Thursday, November 1st, 2012
Pro-gay shirts controversial at Celina school
By Eric Adams
Celina High School students Bethany Holbrook, left, and Jimmy Walter were asked. . .
CELINA - A group of Celina City Schools students say its unfair that administrators will not allow them to wear T-shirts with pro-gay sentiments while others are allowed to wear political shirts and pro-life messages.
Students reached out to several media outlets after recent events and have been contacted by an equality activist.
Administrators first objected to students Bethany Holbrook, a freshman, and Taylor Walter, a junior, wearing T-shirts openly expressing their homosexuality during "twin day" last week. The girls were forced to take off the shirts, which said "lesbian 1" and "lesbian 2," along with other general pro-gay statements.
Assistant principal Phil Metz said the shirts posed a distraction to learning.
"A shirt like that draws undue attention," he said this week. "We're here to focus on academics, not choices in sexuality."
Walter and Holbrook opposed Metz's decision, saying their shirts posed no more of a distraction than those many students wore endorsing right to life and other political causes.
As a response to the administrative action, Walter's younger brother, Jimmy, supplied hand-made T-shirts sporting a rainbow to approximately 15 students who wore them Tuesday. Messages on the shirts included "straight but supportive" and "I have the right to express my love."
Metz again told the students to remove their shirts; no punishment was given.
Metz cited potential negative backlash as a reason for disallowing the rainbow shirts.
"If we were to have a student who says, 'if they can be supportive, why can't I be against?' That would definitely cause a disruption," he said. "I think the reason they made the shirts was to draw attention (away from the focus of the classroom)."
Junior Erick Warner, who did not wear a shirt but is supportive of the effort, said Metz established a double standard.
"If I was in class, I would be more distracted by a fetus on a person's shirt than a rainbow," he said, making reference to pro-life T-shirts. "They should be able to have it all, or they shouldn't have any of it."
Newly-hired superintendent Jesse Steiner said teachers had complained to administrators about the shirts, but he would not name those teachers.
"There's a limit to what we can (say) about student discipline," he said. "This is not a statement about pro-life (or) a statement about gay rights, it's a dress code issue."
The high school dress code says school dress should ensure the health, welfare and safety of the student body and enhance a positive image of the school. Any form of dress or grooming that attracts undue attention or violates the previous statement is unacceptable.
The code also says unacceptable clothing, such as those with sexual, vulgar or violent innuendoes, could result in school officials asking students to change clothing.
"Decisions we make are educational in nature," high school principal Jason Luebke said. "This is about making sure that we remain excellent (on the state report card) and that students are achieving in the classroom."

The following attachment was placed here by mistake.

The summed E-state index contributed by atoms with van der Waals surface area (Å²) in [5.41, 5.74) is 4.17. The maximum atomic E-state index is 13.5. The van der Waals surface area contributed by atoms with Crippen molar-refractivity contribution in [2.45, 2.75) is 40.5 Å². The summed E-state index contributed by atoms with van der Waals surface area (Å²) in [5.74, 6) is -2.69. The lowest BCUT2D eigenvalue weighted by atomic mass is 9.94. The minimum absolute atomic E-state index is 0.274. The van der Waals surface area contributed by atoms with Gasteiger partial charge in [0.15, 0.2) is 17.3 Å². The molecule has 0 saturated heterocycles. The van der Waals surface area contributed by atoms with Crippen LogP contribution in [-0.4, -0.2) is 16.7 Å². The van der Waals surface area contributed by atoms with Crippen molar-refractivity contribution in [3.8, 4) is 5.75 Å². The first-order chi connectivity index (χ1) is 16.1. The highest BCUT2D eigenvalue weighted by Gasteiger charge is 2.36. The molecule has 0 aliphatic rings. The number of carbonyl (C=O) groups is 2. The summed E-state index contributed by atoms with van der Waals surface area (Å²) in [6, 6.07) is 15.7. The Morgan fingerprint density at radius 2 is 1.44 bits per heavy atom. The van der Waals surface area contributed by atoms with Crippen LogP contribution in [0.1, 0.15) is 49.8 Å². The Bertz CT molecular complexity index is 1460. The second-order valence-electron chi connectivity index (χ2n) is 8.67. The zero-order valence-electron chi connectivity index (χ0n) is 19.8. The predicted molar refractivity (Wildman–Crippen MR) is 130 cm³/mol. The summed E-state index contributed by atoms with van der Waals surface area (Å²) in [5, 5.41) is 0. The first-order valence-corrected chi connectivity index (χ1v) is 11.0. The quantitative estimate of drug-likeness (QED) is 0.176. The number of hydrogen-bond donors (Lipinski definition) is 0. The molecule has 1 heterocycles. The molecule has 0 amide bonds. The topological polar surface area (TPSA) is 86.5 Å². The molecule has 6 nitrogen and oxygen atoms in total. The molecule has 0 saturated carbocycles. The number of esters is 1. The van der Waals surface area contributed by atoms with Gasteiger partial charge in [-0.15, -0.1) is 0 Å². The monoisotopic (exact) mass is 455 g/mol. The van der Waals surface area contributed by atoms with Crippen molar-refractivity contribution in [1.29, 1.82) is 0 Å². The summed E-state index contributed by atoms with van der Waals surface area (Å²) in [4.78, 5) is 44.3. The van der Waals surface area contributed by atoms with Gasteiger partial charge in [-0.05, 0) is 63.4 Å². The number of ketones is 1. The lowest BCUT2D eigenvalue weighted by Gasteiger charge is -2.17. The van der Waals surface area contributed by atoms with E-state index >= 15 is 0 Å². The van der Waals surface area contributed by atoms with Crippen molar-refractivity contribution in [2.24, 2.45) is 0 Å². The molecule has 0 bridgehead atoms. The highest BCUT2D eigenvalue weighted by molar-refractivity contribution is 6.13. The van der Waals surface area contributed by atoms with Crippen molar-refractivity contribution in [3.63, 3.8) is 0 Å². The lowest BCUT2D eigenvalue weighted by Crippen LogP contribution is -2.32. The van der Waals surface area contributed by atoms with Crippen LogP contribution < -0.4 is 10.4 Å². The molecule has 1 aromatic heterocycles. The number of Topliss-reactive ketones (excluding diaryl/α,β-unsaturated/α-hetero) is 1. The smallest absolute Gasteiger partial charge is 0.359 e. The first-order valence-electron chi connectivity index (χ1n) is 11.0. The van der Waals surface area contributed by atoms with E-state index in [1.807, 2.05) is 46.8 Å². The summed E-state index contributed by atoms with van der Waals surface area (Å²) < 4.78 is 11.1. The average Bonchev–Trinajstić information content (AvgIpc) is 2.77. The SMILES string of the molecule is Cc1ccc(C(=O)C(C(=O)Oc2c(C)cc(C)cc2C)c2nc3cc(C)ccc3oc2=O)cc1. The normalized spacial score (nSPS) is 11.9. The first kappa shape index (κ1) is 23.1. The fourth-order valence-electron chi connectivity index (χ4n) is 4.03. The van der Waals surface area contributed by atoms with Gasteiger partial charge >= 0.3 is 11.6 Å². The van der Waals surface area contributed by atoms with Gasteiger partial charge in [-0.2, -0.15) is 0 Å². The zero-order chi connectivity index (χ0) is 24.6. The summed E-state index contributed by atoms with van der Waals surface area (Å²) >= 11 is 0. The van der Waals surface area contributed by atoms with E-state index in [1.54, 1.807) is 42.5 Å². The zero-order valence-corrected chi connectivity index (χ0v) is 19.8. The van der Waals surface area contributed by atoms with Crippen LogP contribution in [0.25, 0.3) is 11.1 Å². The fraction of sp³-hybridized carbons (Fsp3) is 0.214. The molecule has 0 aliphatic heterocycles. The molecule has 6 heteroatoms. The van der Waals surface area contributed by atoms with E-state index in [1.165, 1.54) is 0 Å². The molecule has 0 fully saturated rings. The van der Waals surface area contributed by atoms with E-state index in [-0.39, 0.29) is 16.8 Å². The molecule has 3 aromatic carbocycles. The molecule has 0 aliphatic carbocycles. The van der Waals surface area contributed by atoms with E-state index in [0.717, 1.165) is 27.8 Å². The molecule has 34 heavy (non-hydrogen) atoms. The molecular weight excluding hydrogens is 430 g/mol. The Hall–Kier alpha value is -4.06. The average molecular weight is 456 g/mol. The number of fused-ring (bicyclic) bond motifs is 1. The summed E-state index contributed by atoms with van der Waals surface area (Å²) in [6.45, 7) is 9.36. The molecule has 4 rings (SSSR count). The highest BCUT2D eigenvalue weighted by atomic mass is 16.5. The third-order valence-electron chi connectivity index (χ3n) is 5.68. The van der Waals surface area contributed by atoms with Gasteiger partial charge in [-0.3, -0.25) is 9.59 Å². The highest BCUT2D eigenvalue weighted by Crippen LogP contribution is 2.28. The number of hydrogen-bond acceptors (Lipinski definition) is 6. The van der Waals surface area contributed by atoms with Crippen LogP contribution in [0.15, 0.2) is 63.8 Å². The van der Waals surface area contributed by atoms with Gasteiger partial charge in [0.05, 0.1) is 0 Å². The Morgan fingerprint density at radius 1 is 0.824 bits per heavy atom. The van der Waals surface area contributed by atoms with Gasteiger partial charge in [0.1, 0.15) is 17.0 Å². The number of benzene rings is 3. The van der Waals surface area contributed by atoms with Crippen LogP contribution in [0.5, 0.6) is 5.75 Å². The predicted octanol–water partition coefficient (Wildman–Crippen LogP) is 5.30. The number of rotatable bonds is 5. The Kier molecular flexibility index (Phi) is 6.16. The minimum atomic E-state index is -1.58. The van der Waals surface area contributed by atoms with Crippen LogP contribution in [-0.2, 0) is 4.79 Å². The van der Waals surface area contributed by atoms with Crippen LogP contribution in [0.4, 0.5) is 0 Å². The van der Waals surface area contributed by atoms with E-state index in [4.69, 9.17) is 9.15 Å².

Warner this week posted what happened on Reddit, a popular Internet site that tracks trends and events. Since then, he said he has been contacted by a state representative who requested anonymity and a screen printing employee who offered to provide the students with professionally-made T-shirts. A reporter with U.S. News and World Report also contacted the students and published an online story Wednesday.
"(My post) was getting like 11 comments a second," Warner said. "When I feel strongly about something, I'm willing to pursue it until I feel like it's right."
The U.S. News story said "both sides are now consulting lawyers" and implied the matter would likely be heard in court.
School board vice president Matt Gilmore, also an attorney, dispelled these claims.
"I have no idea where that came from," he said. "We have been briefed on the situation ... my understanding is that the issue has been resolved."
The matter has not yet risen to board-level action, he said.
Jimmy Walter did say he received a Facebook message from equality activist Andrew Reese, who said he was contacting ACLU Senior Law Clerk Drew Dennis. It is not known whether Dennis is looking into the situation.
The Ohio Department of Education makes "model" policies for student dress codes but leaves the details to local boards of education, ODE spokesman John Charlton said.
"We're a local control state, which means each board of education controls their own school system and sets their own policies," he said.
ODE's position is spelled out in Ohio Revised Code 3313.665, he explained.
When asked if the state agency would support Celina schools' board and administrators if the ACLU became involved, he said no.
"We would not want to wade into that," Charlton added.
Dakota Sawmiller, a senior and friend to Warner, said students have circulated a list gathering names of students who would wear shirts again in the future.
Steiner did not specifically say students wearing the shirts again would be disciplined, but he remarked that any persistent disruption of academics is subject to punishment as outlined in the high school code of conduct. These measures progress from warnings to detentions, and eventual removal from class and suspension.